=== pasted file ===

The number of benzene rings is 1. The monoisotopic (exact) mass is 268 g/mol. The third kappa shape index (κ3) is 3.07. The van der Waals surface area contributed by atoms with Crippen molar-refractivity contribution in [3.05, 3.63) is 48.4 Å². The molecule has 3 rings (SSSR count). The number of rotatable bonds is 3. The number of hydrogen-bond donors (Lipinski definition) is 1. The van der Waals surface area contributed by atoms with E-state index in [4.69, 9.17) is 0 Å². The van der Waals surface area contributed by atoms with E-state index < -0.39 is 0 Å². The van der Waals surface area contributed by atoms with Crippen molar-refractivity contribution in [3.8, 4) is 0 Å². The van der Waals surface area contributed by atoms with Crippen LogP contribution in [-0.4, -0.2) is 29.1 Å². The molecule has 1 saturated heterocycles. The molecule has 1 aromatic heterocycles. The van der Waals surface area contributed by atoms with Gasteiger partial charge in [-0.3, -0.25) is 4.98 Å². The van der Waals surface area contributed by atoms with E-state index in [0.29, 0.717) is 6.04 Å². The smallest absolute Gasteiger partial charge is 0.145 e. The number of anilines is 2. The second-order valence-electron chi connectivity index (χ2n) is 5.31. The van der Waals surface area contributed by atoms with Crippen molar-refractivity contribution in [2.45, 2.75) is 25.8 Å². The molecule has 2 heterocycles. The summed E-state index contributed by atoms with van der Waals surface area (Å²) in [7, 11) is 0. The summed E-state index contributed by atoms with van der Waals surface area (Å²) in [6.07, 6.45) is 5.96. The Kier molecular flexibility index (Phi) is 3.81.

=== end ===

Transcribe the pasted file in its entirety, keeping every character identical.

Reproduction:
The number of benzene rings is 1. The monoisotopic (exact) mass is 268 g/mol. The third kappa shape index (κ3) is 3.07. The van der Waals surface area contributed by atoms with Crippen molar-refractivity contribution in [3.05, 3.63) is 48.4 Å². The molecule has 3 rings (SSSR count). The number of rotatable bonds is 3. The number of hydrogen-bond donors (Lipinski definition) is 1. The van der Waals surface area contributed by atoms with E-state index in [4.69, 9.17) is 0 Å². The van der Waals surface area contributed by atoms with E-state index < -0.39 is 0 Å². The van der Waals surface area contributed by atoms with Crippen molar-refractivity contribution in [3.8, 4) is 0 Å². The van der Waals surface area contributed by atoms with Crippen LogP contribution in [-0.4, -0.2) is 29.1 Å². The molecule has 1 saturated heterocycles. The molecule has 1 aromatic heterocycles. The van der Waals surface area contributed by atoms with Gasteiger partial charge in [-0.3, -0.25) is 4.98 Å². The van der Waals surface area contributed by atoms with E-state index in [0.29, 0.717) is 6.04 Å². The smallest absolute Gasteiger partial charge is 0.145 e. The number of anilines is 2. The second-order valence-electron chi connectivity index (χ2n) is 5.31. The van der Waals surface area contributed by atoms with Crippen molar-refractivity contribution in [2.45, 2.75) is 25.8 Å². The molecule has 2 heterocycles. The summed E-state index contributed by atoms with van der Waals surface area (Å²) in [7, 11) is 0. The summed E-state index contributed by atoms with van der Waals surface area (Å²) in [6.07, 6.45) is 5.96. The Kier molecular flexibility index (Phi) is 3.81.